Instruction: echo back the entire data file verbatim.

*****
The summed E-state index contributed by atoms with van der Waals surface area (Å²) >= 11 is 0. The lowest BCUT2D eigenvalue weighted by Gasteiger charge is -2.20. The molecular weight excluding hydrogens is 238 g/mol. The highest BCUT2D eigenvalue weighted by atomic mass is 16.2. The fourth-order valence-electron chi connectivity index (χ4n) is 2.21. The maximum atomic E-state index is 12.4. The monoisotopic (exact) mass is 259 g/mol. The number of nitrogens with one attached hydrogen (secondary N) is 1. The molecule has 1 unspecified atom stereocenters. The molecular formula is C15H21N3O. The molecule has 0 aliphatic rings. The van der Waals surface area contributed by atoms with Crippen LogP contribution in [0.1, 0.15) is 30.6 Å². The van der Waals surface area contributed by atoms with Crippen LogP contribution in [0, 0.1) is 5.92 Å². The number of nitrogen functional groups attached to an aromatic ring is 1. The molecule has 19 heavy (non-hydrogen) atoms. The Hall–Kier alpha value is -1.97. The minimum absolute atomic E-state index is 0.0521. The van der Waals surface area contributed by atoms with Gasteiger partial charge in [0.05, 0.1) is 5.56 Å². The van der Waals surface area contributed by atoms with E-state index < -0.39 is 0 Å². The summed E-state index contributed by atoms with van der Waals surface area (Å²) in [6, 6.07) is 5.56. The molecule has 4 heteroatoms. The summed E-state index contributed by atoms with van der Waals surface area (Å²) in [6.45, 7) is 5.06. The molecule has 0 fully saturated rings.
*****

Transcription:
The summed E-state index contributed by atoms with van der Waals surface area (Å²) >= 11 is 0. The lowest BCUT2D eigenvalue weighted by Gasteiger charge is -2.20. The molecular weight excluding hydrogens is 238 g/mol. The highest BCUT2D eigenvalue weighted by atomic mass is 16.2. The fourth-order valence-electron chi connectivity index (χ4n) is 2.21. The maximum atomic E-state index is 12.4. The monoisotopic (exact) mass is 259 g/mol. The number of nitrogens with one attached hydrogen (secondary N) is 1. The molecule has 1 unspecified atom stereocenters. The molecular formula is C15H21N3O. The molecule has 0 aliphatic rings. The van der Waals surface area contributed by atoms with Crippen LogP contribution in [0.1, 0.15) is 30.6 Å². The van der Waals surface area contributed by atoms with Crippen LogP contribution in [0, 0.1) is 5.92 Å². The number of nitrogen functional groups attached to an aromatic ring is 1. The molecule has 19 heavy (non-hydrogen) atoms. The Hall–Kier alpha value is -1.97. The minimum absolute atomic E-state index is 0.0521. The van der Waals surface area contributed by atoms with Gasteiger partial charge in [0.05, 0.1) is 5.56 Å². The van der Waals surface area contributed by atoms with E-state index < -0.39 is 0 Å². The summed E-state index contributed by atoms with van der Waals surface area (Å²) in [6, 6.07) is 5.56. The molecule has 4 heteroatoms. The summed E-state index contributed by atoms with van der Waals surface area (Å²) in [6.45, 7) is 5.06. The molecule has 0 fully saturated rings.